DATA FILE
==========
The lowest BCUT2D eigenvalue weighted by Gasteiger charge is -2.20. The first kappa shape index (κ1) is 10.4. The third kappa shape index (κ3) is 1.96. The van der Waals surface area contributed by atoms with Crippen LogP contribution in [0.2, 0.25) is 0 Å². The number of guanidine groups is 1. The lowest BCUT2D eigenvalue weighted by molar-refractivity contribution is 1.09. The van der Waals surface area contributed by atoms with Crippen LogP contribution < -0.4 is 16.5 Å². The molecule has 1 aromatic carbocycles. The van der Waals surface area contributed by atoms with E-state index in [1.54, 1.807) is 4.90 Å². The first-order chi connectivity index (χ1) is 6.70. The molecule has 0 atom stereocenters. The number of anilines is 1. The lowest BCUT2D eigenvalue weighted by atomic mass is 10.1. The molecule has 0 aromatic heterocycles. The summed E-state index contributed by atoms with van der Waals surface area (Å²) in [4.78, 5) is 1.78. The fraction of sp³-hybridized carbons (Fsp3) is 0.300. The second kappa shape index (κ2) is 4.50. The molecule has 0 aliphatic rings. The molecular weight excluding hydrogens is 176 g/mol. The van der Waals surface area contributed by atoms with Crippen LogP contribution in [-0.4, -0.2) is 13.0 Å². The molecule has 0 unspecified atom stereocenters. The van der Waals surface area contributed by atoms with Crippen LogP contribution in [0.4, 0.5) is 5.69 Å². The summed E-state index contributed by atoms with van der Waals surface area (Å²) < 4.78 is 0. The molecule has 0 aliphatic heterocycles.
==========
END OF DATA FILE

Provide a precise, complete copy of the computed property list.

The lowest BCUT2D eigenvalue weighted by Gasteiger charge is -2.20. The first kappa shape index (κ1) is 10.4. The third kappa shape index (κ3) is 1.96. The van der Waals surface area contributed by atoms with Crippen LogP contribution in [0.2, 0.25) is 0 Å². The number of guanidine groups is 1. The lowest BCUT2D eigenvalue weighted by molar-refractivity contribution is 1.09. The van der Waals surface area contributed by atoms with Crippen LogP contribution < -0.4 is 16.5 Å². The molecule has 1 aromatic carbocycles. The van der Waals surface area contributed by atoms with E-state index in [1.54, 1.807) is 4.90 Å². The first-order chi connectivity index (χ1) is 6.70. The molecule has 0 atom stereocenters. The number of anilines is 1. The lowest BCUT2D eigenvalue weighted by atomic mass is 10.1. The molecule has 0 aromatic heterocycles. The summed E-state index contributed by atoms with van der Waals surface area (Å²) in [4.78, 5) is 1.78. The fraction of sp³-hybridized carbons (Fsp3) is 0.300. The second kappa shape index (κ2) is 4.50. The molecule has 0 aliphatic rings. The molecular weight excluding hydrogens is 176 g/mol. The van der Waals surface area contributed by atoms with Crippen LogP contribution in [-0.4, -0.2) is 13.0 Å². The molecule has 0 unspecified atom stereocenters. The van der Waals surface area contributed by atoms with Crippen LogP contribution in [0.4, 0.5) is 5.69 Å². The summed E-state index contributed by atoms with van der Waals surface area (Å²) < 4.78 is 0. The molecule has 0 aliphatic heterocycles.